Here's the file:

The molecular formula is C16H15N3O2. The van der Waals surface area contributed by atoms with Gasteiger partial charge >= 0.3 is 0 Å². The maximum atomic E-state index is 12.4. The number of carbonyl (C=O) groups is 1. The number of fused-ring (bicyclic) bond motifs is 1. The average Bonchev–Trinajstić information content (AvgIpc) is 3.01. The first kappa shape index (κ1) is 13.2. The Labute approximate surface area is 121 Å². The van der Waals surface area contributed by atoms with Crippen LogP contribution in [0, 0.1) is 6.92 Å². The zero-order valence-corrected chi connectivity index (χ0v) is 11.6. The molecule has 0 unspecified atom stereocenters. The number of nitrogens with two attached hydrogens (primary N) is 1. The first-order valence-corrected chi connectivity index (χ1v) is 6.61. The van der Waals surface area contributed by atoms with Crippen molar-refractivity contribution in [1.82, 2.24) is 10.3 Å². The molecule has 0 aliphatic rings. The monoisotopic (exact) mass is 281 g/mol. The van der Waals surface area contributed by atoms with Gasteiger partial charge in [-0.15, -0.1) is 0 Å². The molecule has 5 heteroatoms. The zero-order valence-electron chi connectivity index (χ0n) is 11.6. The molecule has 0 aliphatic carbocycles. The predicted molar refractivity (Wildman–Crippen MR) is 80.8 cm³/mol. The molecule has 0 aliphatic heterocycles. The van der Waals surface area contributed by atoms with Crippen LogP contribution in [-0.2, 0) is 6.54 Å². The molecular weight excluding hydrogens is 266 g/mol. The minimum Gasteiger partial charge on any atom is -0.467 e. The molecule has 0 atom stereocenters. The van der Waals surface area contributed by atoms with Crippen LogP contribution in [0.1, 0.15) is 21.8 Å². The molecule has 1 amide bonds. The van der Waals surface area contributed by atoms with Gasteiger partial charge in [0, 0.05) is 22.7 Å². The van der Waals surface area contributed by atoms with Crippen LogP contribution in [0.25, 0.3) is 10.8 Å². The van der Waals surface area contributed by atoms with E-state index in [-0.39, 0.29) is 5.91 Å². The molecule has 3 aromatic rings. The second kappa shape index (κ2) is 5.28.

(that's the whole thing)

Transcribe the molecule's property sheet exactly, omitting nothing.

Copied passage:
The molecular formula is C16H15N3O2. The van der Waals surface area contributed by atoms with Gasteiger partial charge >= 0.3 is 0 Å². The maximum atomic E-state index is 12.4. The number of carbonyl (C=O) groups is 1. The number of fused-ring (bicyclic) bond motifs is 1. The average Bonchev–Trinajstić information content (AvgIpc) is 3.01. The first kappa shape index (κ1) is 13.2. The Labute approximate surface area is 121 Å². The van der Waals surface area contributed by atoms with Crippen LogP contribution in [0, 0.1) is 6.92 Å². The zero-order valence-corrected chi connectivity index (χ0v) is 11.6. The molecule has 0 unspecified atom stereocenters. The number of nitrogens with two attached hydrogens (primary N) is 1. The first-order valence-corrected chi connectivity index (χ1v) is 6.61. The van der Waals surface area contributed by atoms with Crippen molar-refractivity contribution in [1.82, 2.24) is 10.3 Å². The molecule has 0 aliphatic rings. The monoisotopic (exact) mass is 281 g/mol. The van der Waals surface area contributed by atoms with Gasteiger partial charge in [-0.15, -0.1) is 0 Å². The molecule has 5 heteroatoms. The zero-order valence-electron chi connectivity index (χ0n) is 11.6. The molecule has 0 aliphatic carbocycles. The predicted molar refractivity (Wildman–Crippen MR) is 80.8 cm³/mol. The molecule has 0 aliphatic heterocycles. The van der Waals surface area contributed by atoms with Crippen LogP contribution in [-0.2, 0) is 6.54 Å². The molecular weight excluding hydrogens is 266 g/mol. The minimum Gasteiger partial charge on any atom is -0.467 e. The molecule has 0 atom stereocenters. The van der Waals surface area contributed by atoms with Crippen LogP contribution in [0.1, 0.15) is 21.8 Å². The molecule has 1 amide bonds. The van der Waals surface area contributed by atoms with Gasteiger partial charge in [0, 0.05) is 22.7 Å². The van der Waals surface area contributed by atoms with Crippen LogP contribution in [0.25, 0.3) is 10.8 Å². The van der Waals surface area contributed by atoms with E-state index in [-0.39, 0.29) is 5.91 Å². The molecule has 3 aromatic rings. The second kappa shape index (κ2) is 5.28.